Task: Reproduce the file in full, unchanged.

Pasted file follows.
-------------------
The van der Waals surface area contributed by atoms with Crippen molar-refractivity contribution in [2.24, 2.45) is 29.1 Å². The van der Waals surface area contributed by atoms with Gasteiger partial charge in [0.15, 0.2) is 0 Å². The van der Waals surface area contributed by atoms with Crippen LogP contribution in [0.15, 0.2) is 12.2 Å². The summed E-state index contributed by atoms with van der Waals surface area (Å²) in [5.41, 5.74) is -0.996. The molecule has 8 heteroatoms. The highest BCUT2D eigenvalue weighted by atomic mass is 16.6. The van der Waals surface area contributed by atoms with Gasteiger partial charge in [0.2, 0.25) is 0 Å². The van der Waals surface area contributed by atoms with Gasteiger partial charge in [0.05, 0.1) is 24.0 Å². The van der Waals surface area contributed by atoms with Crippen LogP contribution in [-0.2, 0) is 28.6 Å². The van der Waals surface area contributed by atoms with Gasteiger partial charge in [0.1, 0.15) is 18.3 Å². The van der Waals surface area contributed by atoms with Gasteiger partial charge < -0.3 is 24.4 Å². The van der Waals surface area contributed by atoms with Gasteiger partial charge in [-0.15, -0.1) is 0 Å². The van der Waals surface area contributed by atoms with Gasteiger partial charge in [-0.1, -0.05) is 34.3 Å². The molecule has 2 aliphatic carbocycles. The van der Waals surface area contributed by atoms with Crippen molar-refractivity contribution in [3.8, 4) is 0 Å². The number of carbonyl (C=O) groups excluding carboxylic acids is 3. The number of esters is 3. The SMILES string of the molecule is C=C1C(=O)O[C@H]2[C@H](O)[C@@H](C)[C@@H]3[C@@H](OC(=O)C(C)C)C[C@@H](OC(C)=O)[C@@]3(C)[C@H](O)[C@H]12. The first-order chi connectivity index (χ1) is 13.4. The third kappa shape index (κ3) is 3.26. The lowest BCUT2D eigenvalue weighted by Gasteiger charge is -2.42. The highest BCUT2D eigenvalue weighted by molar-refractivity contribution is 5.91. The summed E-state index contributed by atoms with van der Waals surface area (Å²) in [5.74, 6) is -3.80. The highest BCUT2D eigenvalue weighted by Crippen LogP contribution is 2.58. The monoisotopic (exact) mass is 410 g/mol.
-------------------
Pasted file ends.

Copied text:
The van der Waals surface area contributed by atoms with Crippen molar-refractivity contribution in [2.24, 2.45) is 29.1 Å². The van der Waals surface area contributed by atoms with Gasteiger partial charge in [0.15, 0.2) is 0 Å². The van der Waals surface area contributed by atoms with Crippen LogP contribution in [0.15, 0.2) is 12.2 Å². The summed E-state index contributed by atoms with van der Waals surface area (Å²) in [5.41, 5.74) is -0.996. The molecule has 8 heteroatoms. The highest BCUT2D eigenvalue weighted by atomic mass is 16.6. The van der Waals surface area contributed by atoms with Gasteiger partial charge in [0.2, 0.25) is 0 Å². The van der Waals surface area contributed by atoms with Gasteiger partial charge in [0.05, 0.1) is 24.0 Å². The van der Waals surface area contributed by atoms with Crippen LogP contribution in [-0.2, 0) is 28.6 Å². The van der Waals surface area contributed by atoms with Gasteiger partial charge in [0.1, 0.15) is 18.3 Å². The van der Waals surface area contributed by atoms with Gasteiger partial charge < -0.3 is 24.4 Å². The van der Waals surface area contributed by atoms with Gasteiger partial charge in [-0.15, -0.1) is 0 Å². The van der Waals surface area contributed by atoms with Gasteiger partial charge in [-0.1, -0.05) is 34.3 Å². The molecule has 2 aliphatic carbocycles. The van der Waals surface area contributed by atoms with Crippen molar-refractivity contribution in [3.8, 4) is 0 Å². The number of carbonyl (C=O) groups excluding carboxylic acids is 3. The number of esters is 3. The SMILES string of the molecule is C=C1C(=O)O[C@H]2[C@H](O)[C@@H](C)[C@@H]3[C@@H](OC(=O)C(C)C)C[C@@H](OC(C)=O)[C@@]3(C)[C@H](O)[C@H]12. The first-order chi connectivity index (χ1) is 13.4. The third kappa shape index (κ3) is 3.26. The lowest BCUT2D eigenvalue weighted by Gasteiger charge is -2.42. The highest BCUT2D eigenvalue weighted by molar-refractivity contribution is 5.91. The summed E-state index contributed by atoms with van der Waals surface area (Å²) in [5.74, 6) is -3.80. The highest BCUT2D eigenvalue weighted by Crippen LogP contribution is 2.58. The monoisotopic (exact) mass is 410 g/mol.